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scotfly

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Everything posted by scotfly

  1. A new addition to the fly pattern database has been submitted by scotfly: Simple Black Nymph-Head
  2. A new addition to the fly pattern database has been submitted by scotfly: Greensleeves
  3. You can tie paraloops without a gallows tool, but it's much easier with a gallows tool. I tie mine slightly differently to Ian Moutter. (paraloop originator) He uses two anchor points for forming the paraloop, one above and one behind to hold the formed paraloop out of the way. I simplified it by using only one anchor point, but I mount the gallows tool independent of the vice so that I can move it to where I want. You can see what I mean here... http://ukflydressing.proboards.com/index.c...&thread=579
  4. I have one and I like it Vern. It takes a little getting used to the single leg design, but the tension control is easy to set. I use it mainly for very fine threads such as Spiderweb and Benecchi threads, I find the Gnarled edges on the Benecchi spools catch on the legs of conventional bobbins.
  5. Not too difficult to do once you know how ramsis. These should help you... http://ukflydressing.proboards.com/index.c...amp;thread=4046 http://ukflydressing.proboards.com/index.c...amp;thread=4113
  6. I'm with halcyon, some of you guys are confusing a dubbing brush with a dubbing rake. A dubbing rake is for removing the fur from the skin. A dubbing brush is for "roughing-up" the dubbing, after it has been applied to the hook. I also agree that the LAW Ceramiscrape is the best one to get. Others such as the Ken Newton dubbing rake are good too.
  7. scotfly

    Twin

    A new addition to the fly pattern database has been submitted by scotfly: Twin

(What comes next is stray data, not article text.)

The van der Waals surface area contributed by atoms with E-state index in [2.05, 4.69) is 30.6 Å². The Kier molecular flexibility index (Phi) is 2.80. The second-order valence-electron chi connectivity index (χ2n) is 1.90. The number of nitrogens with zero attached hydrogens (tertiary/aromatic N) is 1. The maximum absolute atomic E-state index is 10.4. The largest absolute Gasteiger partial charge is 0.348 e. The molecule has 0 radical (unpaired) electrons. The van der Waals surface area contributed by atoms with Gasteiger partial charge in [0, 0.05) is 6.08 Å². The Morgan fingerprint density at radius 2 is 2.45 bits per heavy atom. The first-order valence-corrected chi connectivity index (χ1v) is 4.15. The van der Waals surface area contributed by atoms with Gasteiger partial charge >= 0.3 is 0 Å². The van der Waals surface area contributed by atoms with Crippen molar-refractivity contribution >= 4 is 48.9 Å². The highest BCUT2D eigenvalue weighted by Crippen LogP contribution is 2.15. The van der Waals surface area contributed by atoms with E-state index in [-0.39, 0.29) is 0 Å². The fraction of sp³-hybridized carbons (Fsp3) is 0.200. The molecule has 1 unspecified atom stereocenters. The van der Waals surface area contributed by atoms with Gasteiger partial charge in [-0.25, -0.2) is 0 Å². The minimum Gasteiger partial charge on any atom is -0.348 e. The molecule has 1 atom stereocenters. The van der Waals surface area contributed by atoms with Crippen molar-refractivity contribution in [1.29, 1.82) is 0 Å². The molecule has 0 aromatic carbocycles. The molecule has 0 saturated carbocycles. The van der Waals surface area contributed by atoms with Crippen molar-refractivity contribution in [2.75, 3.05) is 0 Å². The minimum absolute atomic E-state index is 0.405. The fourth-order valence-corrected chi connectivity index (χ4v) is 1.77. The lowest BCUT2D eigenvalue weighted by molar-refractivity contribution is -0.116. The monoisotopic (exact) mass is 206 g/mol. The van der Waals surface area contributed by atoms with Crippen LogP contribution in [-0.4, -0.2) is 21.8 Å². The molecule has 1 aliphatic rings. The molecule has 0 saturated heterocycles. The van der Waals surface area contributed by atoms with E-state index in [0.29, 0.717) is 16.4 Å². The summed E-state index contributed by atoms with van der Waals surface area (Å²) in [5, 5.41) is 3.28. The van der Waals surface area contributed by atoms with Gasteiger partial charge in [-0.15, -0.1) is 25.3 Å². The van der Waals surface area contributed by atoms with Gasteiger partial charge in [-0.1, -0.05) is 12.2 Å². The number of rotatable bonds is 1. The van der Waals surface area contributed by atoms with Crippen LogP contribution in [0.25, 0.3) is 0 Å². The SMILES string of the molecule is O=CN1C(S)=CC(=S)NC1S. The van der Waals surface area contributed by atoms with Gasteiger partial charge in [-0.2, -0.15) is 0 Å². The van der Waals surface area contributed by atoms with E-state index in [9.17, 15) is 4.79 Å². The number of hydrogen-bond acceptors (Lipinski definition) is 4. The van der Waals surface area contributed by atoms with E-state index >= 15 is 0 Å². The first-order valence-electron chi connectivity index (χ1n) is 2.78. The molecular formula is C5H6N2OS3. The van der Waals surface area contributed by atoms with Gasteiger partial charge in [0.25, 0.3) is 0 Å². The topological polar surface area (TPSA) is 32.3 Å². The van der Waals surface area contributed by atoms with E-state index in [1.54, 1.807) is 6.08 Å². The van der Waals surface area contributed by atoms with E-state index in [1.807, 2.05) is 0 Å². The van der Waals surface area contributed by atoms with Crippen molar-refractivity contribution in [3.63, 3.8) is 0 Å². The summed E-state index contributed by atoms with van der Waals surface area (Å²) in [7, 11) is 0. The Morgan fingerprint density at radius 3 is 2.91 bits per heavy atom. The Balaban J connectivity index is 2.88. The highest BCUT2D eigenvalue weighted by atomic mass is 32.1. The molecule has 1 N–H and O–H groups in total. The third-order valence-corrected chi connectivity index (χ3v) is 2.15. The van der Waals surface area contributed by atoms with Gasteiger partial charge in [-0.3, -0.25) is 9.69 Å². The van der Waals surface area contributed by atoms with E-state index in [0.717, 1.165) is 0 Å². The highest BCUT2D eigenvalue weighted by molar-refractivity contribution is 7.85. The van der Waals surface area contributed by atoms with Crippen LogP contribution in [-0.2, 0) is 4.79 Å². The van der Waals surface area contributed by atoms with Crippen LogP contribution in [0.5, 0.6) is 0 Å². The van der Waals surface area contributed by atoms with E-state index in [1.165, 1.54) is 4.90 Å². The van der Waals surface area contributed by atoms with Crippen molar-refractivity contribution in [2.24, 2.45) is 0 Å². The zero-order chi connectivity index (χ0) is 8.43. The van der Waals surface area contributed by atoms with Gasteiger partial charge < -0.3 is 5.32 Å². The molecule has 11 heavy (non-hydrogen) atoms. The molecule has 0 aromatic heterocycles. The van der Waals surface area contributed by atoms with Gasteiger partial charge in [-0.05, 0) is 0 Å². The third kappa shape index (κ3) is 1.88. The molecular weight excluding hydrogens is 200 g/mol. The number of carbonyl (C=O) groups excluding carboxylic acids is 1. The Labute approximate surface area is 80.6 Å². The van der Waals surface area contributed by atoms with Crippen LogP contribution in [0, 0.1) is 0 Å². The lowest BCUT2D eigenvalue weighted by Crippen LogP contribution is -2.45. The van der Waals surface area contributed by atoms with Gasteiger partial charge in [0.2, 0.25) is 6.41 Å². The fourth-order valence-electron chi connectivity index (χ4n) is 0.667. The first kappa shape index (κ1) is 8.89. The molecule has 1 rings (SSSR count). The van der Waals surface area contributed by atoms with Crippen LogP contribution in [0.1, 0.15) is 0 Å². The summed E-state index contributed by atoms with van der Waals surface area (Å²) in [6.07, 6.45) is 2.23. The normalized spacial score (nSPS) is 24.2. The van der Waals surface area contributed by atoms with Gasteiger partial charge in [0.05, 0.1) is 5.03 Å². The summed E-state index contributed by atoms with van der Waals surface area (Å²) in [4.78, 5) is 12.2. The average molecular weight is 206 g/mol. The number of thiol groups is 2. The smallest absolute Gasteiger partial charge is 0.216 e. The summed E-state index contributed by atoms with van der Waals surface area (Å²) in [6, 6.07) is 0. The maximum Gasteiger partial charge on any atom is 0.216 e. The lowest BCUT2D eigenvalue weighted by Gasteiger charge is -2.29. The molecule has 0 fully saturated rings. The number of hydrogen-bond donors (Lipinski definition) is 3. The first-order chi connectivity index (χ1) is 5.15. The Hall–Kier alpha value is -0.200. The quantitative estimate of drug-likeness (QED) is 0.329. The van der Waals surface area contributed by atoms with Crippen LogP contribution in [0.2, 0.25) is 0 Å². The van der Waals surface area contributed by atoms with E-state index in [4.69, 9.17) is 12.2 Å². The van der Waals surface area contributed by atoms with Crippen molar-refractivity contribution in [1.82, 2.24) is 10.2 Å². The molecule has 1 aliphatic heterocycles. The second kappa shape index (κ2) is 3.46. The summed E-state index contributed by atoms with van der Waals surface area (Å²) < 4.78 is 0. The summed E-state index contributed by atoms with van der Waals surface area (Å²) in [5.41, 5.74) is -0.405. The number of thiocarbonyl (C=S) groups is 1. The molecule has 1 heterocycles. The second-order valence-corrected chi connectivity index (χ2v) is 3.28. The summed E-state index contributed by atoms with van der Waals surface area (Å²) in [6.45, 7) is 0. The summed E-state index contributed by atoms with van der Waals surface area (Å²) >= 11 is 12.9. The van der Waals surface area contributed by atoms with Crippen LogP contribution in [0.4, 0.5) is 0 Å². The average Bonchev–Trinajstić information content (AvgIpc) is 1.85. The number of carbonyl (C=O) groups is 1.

8. A new addition to the fly pattern database has been submitted by scotfly: Halo Ghost
  9. Very nice Terje. I think a few of them will find their way into my box come may!
  10. Another tool junky here! :wallbash: All their tools, as you know, are expensive. They are all very well made, whether they do the job better than other tools is debatable. However, in most cases they will be more pleasurable to use. Of the C & F tools I have.. Bobbin holder, comfortable in the hand and the tension is easily adjustable. It's main advantage is the foam insert at the base of the ceramic tube. If your thread breaks it doesn't shoot back down the tube! (worth the money for that reason alone) It also keeps the thread tensioned when your not tying with it. Non-rotary hackle pliers, what salty dog said. Rotary hackle pliers, best and most versatile tool I have. I use them for so much more than just wrapping hackles. Grip is excellent, they are very comfortable to use and offer excellent control. I take it you mean the turbo dubbing twister? I don't have that tool. I recently saw another tier giving a demo using a cheaper turbo dubbing twister and I was very impressed with the dubbing ropes he manufactured with it and I really can't see the C & F one doing a better job.. though it does look sexier.